Let’s rewind to January this year when the BBC put out a documentary on the role of Narendra Modi during the 2002 anti-Muslim violence in Gujarat. The government didn’t like the documentary, but they didn’t ban it as they could have run into legal difficulties. However, they issued a direction to Twitter and to YouTube to delete this. And, even though there was no legal reason why they should have done this, Twitter and YouTube were very quick to comply. We found this a bit surprising and alarming. The speed with which they took that down is a wake-up call because that means you should never be in a situation where, as a media platform, you are dependent on YouTube or Twitter to reach your primary audience. You have to have multiple methods of reaching out. If you are overly dependent on any one method of dissemination, that becomes a point of vulnerability for you. Independent media need to find ways to directly connect with our audiences, whether through newsletters or events or other methods, so that third-party reliance is not as crucial as it is today.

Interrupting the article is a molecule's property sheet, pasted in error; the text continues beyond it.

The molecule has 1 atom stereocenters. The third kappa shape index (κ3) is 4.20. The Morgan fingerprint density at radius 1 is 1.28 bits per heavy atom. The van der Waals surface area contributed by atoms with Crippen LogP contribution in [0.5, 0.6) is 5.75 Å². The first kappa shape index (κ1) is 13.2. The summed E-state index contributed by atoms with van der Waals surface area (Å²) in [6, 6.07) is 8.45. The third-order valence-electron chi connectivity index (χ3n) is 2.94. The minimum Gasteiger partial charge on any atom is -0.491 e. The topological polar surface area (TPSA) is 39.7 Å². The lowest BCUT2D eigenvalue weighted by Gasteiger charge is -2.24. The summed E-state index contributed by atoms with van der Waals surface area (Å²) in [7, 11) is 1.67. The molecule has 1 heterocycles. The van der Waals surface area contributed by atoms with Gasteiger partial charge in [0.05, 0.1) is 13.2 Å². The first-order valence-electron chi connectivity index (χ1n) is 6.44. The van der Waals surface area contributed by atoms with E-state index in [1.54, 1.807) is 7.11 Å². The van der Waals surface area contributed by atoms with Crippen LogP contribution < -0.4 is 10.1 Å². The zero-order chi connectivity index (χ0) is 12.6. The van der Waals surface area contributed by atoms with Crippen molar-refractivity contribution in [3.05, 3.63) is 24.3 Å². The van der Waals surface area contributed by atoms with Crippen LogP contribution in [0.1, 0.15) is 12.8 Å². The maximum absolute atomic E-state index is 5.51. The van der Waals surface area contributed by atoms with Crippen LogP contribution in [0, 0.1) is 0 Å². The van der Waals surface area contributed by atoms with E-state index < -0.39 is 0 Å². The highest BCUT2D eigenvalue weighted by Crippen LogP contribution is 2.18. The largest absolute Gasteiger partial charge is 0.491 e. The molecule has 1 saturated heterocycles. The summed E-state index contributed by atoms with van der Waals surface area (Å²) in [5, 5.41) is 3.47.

There are serious concerns about media content these days, including fact-checking issues. The Wire is one of the few media institutions in South Asia to have appointed a public editor. How helpful has this been for The Wire? The Wire has also come under fire for its Meta reporting recently.